Roman de la Rose

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Mirth and Gladness lead a Dance in this miniature from a manuscript of the Roman de la Rose in the Bodleian Library (MS Douce 364, folio 8r).

The Roman de la Rose (contemporary spelling: le romant de la Roſe; French: [ʁɔmɑ̃ də la ʁoz]; "Romance of the Rose"), is a medieval French poem styled as an allegorical dream vision. It is a notable instance of courtly literature. The work's stated purpose is to both entertain and to teach others about the Art of Love. At various times in the poem, the "Rose" of the title is seen as the name of the lady, and as a symbol of female sexuality in general. Likewise, the other characters' names function both as regular names and as abstractions illustrating the various factors that are involved in a love affair.

The poem was written in two stages. The first 4,058 lines, written by Guillaume de Lorris circa 1230, describe the attempts of a courtier to woo his beloved. This part of the story is set in a walled garden or locus amoenus, one of the traditional topoi of epic and chivalric literature. Around 1275, Jean de Meun composed an additional 17,724 lines. In this enormous coda, allegorical personages (Reason, Genius, and so on) hold forth on love.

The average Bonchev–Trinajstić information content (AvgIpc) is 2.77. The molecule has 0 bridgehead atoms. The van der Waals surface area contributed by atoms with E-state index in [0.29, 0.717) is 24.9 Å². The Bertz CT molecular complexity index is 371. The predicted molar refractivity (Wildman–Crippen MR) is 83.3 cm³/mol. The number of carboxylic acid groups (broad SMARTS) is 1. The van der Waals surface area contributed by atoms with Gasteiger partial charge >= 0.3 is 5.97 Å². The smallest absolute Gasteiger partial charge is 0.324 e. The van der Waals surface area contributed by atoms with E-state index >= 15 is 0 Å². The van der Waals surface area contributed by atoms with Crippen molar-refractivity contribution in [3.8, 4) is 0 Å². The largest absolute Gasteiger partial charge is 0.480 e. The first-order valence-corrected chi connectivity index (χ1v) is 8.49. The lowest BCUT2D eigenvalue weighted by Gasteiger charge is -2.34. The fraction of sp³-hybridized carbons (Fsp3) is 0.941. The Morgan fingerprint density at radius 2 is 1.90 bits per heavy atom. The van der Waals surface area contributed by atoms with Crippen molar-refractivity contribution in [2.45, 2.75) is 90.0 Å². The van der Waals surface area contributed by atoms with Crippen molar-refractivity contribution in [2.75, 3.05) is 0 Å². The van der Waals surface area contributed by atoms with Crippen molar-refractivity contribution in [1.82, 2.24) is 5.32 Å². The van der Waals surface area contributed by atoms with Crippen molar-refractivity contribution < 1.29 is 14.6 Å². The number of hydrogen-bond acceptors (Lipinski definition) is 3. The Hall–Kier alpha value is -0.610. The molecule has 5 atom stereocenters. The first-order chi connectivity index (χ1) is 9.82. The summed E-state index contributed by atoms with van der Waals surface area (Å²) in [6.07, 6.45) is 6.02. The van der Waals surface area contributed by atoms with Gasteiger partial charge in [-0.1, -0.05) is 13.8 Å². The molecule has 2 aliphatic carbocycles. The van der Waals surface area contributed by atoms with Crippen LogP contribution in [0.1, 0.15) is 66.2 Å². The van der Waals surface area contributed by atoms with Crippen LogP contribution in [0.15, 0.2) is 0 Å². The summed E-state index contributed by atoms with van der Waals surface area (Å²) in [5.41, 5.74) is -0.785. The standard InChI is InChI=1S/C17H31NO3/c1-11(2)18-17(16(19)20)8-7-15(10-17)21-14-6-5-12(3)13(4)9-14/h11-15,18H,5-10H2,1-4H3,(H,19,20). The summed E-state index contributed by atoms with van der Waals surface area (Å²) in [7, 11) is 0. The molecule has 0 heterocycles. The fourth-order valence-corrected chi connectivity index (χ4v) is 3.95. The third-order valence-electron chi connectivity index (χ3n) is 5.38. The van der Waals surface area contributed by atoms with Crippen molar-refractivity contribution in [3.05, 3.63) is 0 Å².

Genius of love, Meister des Rosenromans, 1420-1430

The work was both popular and controversial—one of the most widely read works in France for three centuries, and possibly the most read book in Europe in the 14th and 15th centuries.[1] Its emphasis on sensual language and imagery provoked attacks by Jean Gerson, Christine de Pizan and many other writers and moralists of the 14th and 15th centuries. Historian Johan Huizinga writes: "It is astonishing that the Church, which so rigorously repressed the slightest deviations from dogma of a speculative character, suffered the teaching of this breviary of the aristocracy (for the Roman de la Rose was nothing else) to be disseminated with impunity."[2]

Manuscripts and incunabula[edit]

Author of a 14th-century copy of Roman de la Rose at his writing desk. NLW MS 5016D

About 300 manuscripts are extant,[3] one of the highest figures for a secular work. Many of these are illustrated, most with fewer than ten remaining illustrations, but there are a number with twenty or more illustrations,[4] and the exceptional Burgundian British Library Harley MS 4425 has 92 large and high quality miniatures, despite a date around 1500; the text was copied by hand from a printed edition. These are by the artist known as the Master of the Prayer Books of around 1500, commissioned by Count Engelbert II of Nassau[5] The peak period of production was the 14th century, but manuscript versions continued to be produced until the advent of printing, and indeed afterwards - there are at least seven manuscripts dated after 1500.[6] There are also seven incunabula printed editions before 1500, the first from Geneva in about 1481, followed by two from Lyons in the 1480s and four from Paris in the 1490s.[7] An edition from Lyons in 1503 is illustrated with 140 woodcuts.[8] Digital images of more than 140 of these manuscripts are available for study in the Roman de la Rose Digital Library.